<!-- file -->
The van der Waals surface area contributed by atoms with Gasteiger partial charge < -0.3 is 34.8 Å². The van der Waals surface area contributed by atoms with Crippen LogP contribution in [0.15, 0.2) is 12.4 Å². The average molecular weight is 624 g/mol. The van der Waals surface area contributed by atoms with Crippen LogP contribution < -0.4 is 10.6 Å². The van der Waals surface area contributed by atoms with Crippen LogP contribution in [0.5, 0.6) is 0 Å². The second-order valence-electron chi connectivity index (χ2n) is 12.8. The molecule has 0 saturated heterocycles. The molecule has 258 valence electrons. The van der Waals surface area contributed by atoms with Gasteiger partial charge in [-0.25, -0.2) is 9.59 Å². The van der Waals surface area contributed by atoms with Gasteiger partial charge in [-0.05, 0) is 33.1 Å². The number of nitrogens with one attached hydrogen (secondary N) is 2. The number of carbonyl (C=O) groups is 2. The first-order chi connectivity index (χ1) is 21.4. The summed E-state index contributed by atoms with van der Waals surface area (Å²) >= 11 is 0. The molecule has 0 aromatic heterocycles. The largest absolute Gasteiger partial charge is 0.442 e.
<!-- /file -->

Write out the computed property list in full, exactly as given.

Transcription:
The van der Waals surface area contributed by atoms with Gasteiger partial charge < -0.3 is 34.8 Å². The van der Waals surface area contributed by atoms with Crippen LogP contribution in [0.15, 0.2) is 12.4 Å². The average molecular weight is 624 g/mol. The van der Waals surface area contributed by atoms with Crippen LogP contribution < -0.4 is 10.6 Å². The van der Waals surface area contributed by atoms with Crippen LogP contribution in [0.5, 0.6) is 0 Å². The second-order valence-electron chi connectivity index (χ2n) is 12.8. The molecule has 0 saturated heterocycles. The molecule has 258 valence electrons. The van der Waals surface area contributed by atoms with Gasteiger partial charge in [-0.25, -0.2) is 9.59 Å². The van der Waals surface area contributed by atoms with Gasteiger partial charge in [-0.05, 0) is 33.1 Å². The number of nitrogens with one attached hydrogen (secondary N) is 2. The number of carbonyl (C=O) groups is 2. The first-order chi connectivity index (χ1) is 21.4. The summed E-state index contributed by atoms with van der Waals surface area (Å²) >= 11 is 0. The molecule has 0 aromatic heterocycles. The largest absolute Gasteiger partial charge is 0.442 e.